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Q’barra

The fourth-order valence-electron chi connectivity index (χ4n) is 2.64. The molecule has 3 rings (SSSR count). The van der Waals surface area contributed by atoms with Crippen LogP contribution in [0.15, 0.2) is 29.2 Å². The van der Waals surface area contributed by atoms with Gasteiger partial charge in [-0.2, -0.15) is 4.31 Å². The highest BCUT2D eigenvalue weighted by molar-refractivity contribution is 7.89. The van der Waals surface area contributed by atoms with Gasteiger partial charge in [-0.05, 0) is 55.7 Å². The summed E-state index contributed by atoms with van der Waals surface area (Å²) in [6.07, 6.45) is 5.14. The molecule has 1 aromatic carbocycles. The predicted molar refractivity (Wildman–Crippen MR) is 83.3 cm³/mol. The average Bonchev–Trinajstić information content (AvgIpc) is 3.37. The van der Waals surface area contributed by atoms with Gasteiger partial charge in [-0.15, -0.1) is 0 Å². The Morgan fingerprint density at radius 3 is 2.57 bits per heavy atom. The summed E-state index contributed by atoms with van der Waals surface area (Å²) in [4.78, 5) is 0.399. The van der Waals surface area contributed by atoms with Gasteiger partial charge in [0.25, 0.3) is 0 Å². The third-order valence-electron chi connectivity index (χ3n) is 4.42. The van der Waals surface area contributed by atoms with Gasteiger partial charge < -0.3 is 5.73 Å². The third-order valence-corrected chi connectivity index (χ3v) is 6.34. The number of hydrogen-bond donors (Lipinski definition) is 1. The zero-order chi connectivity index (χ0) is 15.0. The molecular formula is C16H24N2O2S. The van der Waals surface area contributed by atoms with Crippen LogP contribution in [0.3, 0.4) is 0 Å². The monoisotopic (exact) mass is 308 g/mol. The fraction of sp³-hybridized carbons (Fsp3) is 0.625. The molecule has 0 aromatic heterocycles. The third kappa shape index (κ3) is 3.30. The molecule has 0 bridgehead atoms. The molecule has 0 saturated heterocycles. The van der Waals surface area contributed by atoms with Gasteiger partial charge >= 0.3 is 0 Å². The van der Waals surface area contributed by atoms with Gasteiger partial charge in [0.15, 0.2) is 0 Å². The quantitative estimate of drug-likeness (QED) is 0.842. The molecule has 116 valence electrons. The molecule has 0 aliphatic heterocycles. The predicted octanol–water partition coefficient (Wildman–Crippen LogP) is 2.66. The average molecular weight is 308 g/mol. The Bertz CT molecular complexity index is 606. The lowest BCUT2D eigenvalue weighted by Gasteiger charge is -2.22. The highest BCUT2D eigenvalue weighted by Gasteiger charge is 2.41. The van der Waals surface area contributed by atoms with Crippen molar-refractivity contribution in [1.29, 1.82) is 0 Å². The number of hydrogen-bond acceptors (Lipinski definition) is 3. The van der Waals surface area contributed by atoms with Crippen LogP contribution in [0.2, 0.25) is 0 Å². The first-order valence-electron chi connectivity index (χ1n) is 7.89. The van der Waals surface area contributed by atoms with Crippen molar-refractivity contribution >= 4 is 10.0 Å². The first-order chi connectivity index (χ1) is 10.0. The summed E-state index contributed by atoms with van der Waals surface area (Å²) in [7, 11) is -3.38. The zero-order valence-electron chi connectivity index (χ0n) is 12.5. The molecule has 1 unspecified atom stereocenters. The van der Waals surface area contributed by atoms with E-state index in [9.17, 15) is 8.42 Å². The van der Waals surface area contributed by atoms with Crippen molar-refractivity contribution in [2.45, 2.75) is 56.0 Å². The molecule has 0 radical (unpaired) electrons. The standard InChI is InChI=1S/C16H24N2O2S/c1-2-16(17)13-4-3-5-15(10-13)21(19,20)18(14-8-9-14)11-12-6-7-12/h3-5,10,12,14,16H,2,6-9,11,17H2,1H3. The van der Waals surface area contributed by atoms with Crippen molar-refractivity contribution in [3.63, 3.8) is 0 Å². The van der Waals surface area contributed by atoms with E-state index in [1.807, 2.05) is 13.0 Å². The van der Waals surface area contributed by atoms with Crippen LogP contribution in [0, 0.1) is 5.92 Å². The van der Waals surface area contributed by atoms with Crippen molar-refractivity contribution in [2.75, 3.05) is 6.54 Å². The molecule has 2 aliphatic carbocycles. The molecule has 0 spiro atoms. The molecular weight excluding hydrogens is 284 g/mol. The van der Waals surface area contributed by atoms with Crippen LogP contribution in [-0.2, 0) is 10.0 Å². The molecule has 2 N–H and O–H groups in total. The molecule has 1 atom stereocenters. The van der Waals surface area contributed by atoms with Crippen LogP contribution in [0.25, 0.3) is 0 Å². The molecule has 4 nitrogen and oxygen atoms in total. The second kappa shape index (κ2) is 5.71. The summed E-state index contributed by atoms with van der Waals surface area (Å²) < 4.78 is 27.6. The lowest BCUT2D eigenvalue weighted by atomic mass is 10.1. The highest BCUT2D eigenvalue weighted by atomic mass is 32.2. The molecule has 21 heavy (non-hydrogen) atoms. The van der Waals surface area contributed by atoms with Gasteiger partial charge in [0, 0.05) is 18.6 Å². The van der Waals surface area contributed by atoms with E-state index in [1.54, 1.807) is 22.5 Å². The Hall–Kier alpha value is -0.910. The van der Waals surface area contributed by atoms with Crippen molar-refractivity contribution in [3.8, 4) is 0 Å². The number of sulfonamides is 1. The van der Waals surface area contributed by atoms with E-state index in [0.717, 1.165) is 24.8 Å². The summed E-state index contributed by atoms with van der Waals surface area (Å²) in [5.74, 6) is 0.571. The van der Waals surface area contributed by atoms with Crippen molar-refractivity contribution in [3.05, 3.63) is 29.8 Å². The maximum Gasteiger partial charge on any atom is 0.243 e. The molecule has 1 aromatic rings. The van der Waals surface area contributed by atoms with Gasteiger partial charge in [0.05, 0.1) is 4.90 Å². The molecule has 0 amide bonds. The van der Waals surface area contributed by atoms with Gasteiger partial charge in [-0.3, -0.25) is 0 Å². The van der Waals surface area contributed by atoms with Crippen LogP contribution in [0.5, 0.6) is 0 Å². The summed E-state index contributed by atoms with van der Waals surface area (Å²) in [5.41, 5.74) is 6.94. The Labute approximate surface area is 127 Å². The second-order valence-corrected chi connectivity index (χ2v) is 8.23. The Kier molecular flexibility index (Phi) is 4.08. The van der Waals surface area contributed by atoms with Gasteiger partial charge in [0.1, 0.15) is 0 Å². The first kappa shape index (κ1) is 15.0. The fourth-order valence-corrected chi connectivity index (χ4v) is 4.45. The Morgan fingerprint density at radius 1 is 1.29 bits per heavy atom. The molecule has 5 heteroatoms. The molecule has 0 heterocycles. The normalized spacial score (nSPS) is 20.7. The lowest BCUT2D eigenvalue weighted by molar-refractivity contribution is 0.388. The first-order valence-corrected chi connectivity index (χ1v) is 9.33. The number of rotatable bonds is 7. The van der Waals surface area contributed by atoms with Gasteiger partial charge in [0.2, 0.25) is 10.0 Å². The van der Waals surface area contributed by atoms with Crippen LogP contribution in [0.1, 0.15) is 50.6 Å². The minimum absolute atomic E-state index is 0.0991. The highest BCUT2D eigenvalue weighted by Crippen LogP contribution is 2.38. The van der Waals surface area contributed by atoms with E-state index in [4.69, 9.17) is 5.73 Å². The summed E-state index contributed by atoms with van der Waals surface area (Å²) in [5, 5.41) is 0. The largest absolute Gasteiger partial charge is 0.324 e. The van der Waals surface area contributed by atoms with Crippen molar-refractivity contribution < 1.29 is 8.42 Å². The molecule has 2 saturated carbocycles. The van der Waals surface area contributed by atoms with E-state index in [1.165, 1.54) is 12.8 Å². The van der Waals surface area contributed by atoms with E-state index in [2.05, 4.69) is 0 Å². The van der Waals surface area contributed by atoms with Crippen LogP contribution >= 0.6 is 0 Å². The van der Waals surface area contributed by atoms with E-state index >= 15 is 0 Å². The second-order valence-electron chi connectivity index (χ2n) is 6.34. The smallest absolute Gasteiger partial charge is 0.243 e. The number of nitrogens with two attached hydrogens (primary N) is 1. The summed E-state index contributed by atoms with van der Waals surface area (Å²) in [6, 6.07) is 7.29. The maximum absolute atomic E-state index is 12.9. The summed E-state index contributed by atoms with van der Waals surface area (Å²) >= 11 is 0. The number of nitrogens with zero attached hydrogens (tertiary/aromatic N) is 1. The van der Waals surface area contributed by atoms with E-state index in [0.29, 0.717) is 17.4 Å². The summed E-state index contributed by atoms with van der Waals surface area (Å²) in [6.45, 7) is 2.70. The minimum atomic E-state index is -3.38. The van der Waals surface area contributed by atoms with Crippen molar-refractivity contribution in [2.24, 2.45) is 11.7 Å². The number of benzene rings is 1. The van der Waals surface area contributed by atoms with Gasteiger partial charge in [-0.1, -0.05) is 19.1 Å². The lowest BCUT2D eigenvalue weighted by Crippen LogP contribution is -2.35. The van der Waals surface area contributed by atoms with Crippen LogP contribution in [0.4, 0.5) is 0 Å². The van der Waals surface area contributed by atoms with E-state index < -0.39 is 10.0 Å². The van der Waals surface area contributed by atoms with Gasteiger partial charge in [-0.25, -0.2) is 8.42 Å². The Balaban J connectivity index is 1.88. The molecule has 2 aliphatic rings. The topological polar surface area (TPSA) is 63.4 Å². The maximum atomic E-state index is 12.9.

The frontier nation of Q’barra, settled within the past seventy years and recognized by the Thronehold Accords, remains a dangerous, unstable place. Even so, more than a hundred thousand settlers call it home and fight to keep it, despite the troubles and dangers that surround them. For centuries, some people put their loyalty to Galifar above their ties to any single nation. Such folk were traumatized when the Last War shattered the kingdom they loved. Among these patriots was Duke Ven ir’Kesslan of Cyre, who petitioned for and was granted rights to settle the land east of the Endworld Mountains. Here, in the jungle peninsula called Q’barra by the Lhazaar pirates who first discovered it, the Cyran noble envisioned a land where those who refused to fight their brothers and sisters and cousins could start a new kingdom based on the ideals of ancient Galifar.   The settlers formed a huge flotilla of ships of all sizes and headed out to follow the coast to any hospitable bay in the Q’barran jungle. Drawn from all the Five Nations, the members of ir’Kesslan’s expedition included scholars, lesser nobles, clergy, and common folk who opposed the war and saw hope in the duke’s plan. After a long and arduous sea journey, made even more treacherous due to piracy and war, only four out of every six vessels that sailed from Cyre reached Adder Bay, where the exiles established the town that would become Adderport. Impressed by the beauty of the land and trusting the mountains and seas to shield them from the ravages of war, ir’Kesslan vowed his new nation would remain true to the ideals that held Galifar together for almost a thousand years.   Over time, the region attracted new settlers—idealists who shared ir’Kesslan’s beliefs and refugees who sought a safe haven from the war. Some of these later arrivals included outlaws, war criminals, defeated troops, and, most recently, displaced Cyrans. Not all these disparate groups get along. Added to these tensions, the settlers must deal with the dangers that lurk in the jungle itself. Duke ir’Kesslan had seen no signs of humans—indeed, the Lhazaar pirates consider the peninsula cursed—and assumed Q’barra was uninhabited. He was mistaken. More than ten thousand years ago, the Dhakaani Empire drove the lizardfolk of the Talenta Plains across the Endworld Mountains and into the swamps and jungles of Q’barra. The lizardfolk dwelt mainly in northern Q’barra, along the Torva River and in the Basura Swamp. As the settlers spread throughout the Adder Valley and into the jungle beyond, they began despoiling lizardfolk holy sites without realizing it. The poison dusk lizard folk took to ambushing settlers, and twenty-nine years ago the Cold Sun tribes launched an assault on the human invaders. The settlers, taken by surprise, suffered serious casualties in the first months of the conflict. Ultimately the magical skills and superior weapons of the humans turned the tide, and the lizardfolk retreated to the northern swamps.   Though truces have been struck and full-scale war avoided, the settlers of Q’barra must still contend with hostile lizardfolk, Valenar warbands, Lhazaar raiders, and kobold marauders from the Endworld Mountains. Recent discoveries of large deposits of Eberron dragonshards have brought House Tharashk and a swarm of prospectors to the region. Tensions among the various groups of settlers continue to run high, especially with the arrival of large numbers of Cyran refugees. Aside from the lizardfolk and kobolds, Q’barra is home to all manner of dinosaurs, dire and horrid reptiles, and giant and venomous vermin. Finally, a dark and ancient force bides its time in the deep jungle, waiting for its moment to strike.